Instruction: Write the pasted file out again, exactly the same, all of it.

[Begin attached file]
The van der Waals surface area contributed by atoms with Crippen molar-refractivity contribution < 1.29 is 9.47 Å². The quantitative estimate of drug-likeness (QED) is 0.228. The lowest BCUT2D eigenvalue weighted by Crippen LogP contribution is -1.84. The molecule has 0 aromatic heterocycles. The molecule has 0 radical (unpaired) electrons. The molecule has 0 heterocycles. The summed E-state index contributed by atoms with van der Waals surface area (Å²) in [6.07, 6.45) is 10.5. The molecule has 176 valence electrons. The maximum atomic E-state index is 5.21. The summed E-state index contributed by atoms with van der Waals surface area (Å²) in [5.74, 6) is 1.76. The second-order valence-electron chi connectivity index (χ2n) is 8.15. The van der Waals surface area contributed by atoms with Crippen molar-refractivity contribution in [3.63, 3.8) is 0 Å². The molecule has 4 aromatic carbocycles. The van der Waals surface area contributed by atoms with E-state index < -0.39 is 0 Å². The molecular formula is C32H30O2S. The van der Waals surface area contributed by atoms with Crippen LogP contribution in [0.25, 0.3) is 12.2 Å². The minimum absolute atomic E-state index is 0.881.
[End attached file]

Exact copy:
The van der Waals surface area contributed by atoms with Crippen molar-refractivity contribution < 1.29 is 9.47 Å². The quantitative estimate of drug-likeness (QED) is 0.228. The lowest BCUT2D eigenvalue weighted by Crippen LogP contribution is -1.84. The molecule has 0 aromatic heterocycles. The molecule has 0 radical (unpaired) electrons. The molecule has 0 heterocycles. The summed E-state index contributed by atoms with van der Waals surface area (Å²) in [6.07, 6.45) is 10.5. The molecule has 176 valence electrons. The maximum atomic E-state index is 5.21. The summed E-state index contributed by atoms with van der Waals surface area (Å²) in [5.74, 6) is 1.76. The second-order valence-electron chi connectivity index (χ2n) is 8.15. The van der Waals surface area contributed by atoms with Crippen molar-refractivity contribution in [3.63, 3.8) is 0 Å². The molecule has 4 aromatic carbocycles. The van der Waals surface area contributed by atoms with E-state index < -0.39 is 0 Å². The molecular formula is C32H30O2S. The van der Waals surface area contributed by atoms with Crippen LogP contribution in [0.25, 0.3) is 12.2 Å². The minimum absolute atomic E-state index is 0.881.